Anas Is a Private Investigative Mercenary – Part 2
The problem of who aptly qualifies to be called or designated a “journalist” may very well be at the heart of the alleged abuse that some of our media operatives may be suffering. For instance, the classification of Mr. Anas Aremeyaw Anas, the proprietor of the Tiger-Eye Private Investigative Company, or Tiger-Eye PI, is very problematic because traditionally speaking, an “investigative journalist” was one who was affiliated with a legitimately recognized media organization or establishment, such as a newspaper or a radio and television broadcast establishment. In the case of Mr. Anas, it is quite clear that the latter started out as the media investigative protégé or understudy of Mr. Abdul-Malik Kweku Baako, the Editor-Publisher of The New Crusading Guide and used to have the results and/or findings of his investigations regularly published as part of the contents of the aforementioned daily.
However, as of this writing, the Tiger-Eye PI boss could not be legitimately described as a “journalist” in the traditionally functional sense or usage of the term. As of this writing, Mr. Anas is a bona fide private investigator with a “for-profit” corporate bent or leaning. He clearly operates independently of The New Crusading Guide. Neither is he a practicing lawyer, a profession for which he is widely known to have studied for but of which he is not known to have remarkably distinguished himself. We shall take this matter up at the appropriate time; that is, the apparent predominance of northern-descended Ghanaian journalists at the punitive edge of widely alleged law-enforcement brutalities and/or atrocities. Is this because there is a peculiar cultural edge of unsavory proportions that these “latter-day” journalists bring to their work as media operatives that ought to have been earlier on recognized by their journalism instructors or professors and academically and professionally deftly handled in a way that could have ensured that it positively served to enrich journalistic practice in the country?
As I highlighted in the first part of this two-part series, Journalism has never had a more fertile and hospitable climate for development at anytime since the pioneering period of the Kwame Nkrumah-led government of the Convention People’s Party (CPP) than it does presently. Indeed, I could not be prouder and more elated to learn from the 2018 World Press Freedom Index that not only does Ghana rank foremost among continental African countries in the level of freedom of the press, but even more significantly, Ghana also ranks higher in the allowance and protection of media freedom than such constitutionally advanced industrialized democracies as Spain, France, Britain and the United States. On the latter count, of course, Ghanaians have none other than the foresighted and dynamic author of the landmark Repeal of the Criminal Libel Law, which had been in use since the British colonial era to literally put local or “native” Ghanaian and African journalists on a leash to thank. And that dynamic and visionary author, of course, is none other than the now-President Addo Dankwa Akufo-Addo.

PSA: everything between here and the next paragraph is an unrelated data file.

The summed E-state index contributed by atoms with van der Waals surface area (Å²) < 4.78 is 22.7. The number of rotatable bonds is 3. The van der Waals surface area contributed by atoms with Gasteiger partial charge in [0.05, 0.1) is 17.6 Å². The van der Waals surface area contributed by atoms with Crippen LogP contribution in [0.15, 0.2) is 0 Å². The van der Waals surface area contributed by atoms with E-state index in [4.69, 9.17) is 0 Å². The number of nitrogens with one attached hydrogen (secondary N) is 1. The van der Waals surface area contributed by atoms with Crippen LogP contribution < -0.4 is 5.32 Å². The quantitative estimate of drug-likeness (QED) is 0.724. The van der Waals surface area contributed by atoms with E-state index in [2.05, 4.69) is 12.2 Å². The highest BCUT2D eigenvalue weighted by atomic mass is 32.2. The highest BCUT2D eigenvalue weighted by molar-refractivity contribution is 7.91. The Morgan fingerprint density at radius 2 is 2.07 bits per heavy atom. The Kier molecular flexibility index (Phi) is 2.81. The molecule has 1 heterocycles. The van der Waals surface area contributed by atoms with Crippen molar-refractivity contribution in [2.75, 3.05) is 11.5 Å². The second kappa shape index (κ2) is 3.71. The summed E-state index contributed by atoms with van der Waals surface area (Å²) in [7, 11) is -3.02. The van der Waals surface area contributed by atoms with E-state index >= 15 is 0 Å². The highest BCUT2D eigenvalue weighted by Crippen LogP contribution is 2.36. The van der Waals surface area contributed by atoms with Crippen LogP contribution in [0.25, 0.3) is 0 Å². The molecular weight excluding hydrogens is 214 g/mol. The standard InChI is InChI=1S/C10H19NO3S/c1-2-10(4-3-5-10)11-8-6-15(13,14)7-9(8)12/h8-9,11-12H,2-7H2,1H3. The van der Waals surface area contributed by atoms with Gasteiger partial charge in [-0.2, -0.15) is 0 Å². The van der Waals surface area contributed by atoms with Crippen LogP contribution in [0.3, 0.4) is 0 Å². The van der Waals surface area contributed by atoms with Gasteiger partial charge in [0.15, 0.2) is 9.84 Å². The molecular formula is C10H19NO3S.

Ironically, President Nkrumah could confidently claim to have liberated Ghanaians from bone-chilling British imperialism, when, in reality, all that he had achieved in the area of both free-speech rights and media freedom was to simply doggedly continue from the repressive level where the British left off. To be certain, media freedom under the Nkrumah-led Convention People’s Party regime was decidedly nonexistent. At any rate, contrary to what Mr. Muheeb Saeed, the Program Officer of the Media Foundation for West Africa (MFWA), would have the rest of the world believe, by and large, Ghanaian journalists are too thoroughgoing corrupt already for anybody to worry about the current spate of alleged victimization of journalists by law-enforcement agents’ having any corrosive or negative impact on the media’s fight against official corruption. What of the longstanding professionally hobbling culture of “Soli” or “Solidarity,” whereby Ghanaian journalists routinely expect to be “tipped” by prominent personalities and politicians whom they regularly cover?
Then also, as readily accessible records indicate, the apparent assassination of Mr. Ahmed Hussein-Suale, the former Tiger-Eye PI employee, is not the very first of its kind in either Ghana’s postcolonial or Fourth-Republican history. And it is bound to continue, unless our media laws, especially those dealing with the protection of our journalists, are rigidly enforced. But, of course, our media operatives also need to be sternly reminded that with the salutary emergence of a free press must also be equally recognized the imperative need for accountable and responsible journalistic practice.
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By Kwame Okoampa-Ahoofe, Jr., PhD
English Department, SUNY-Nassau
Garden City, New York
March 22, 2019
E-mail: [email protected]
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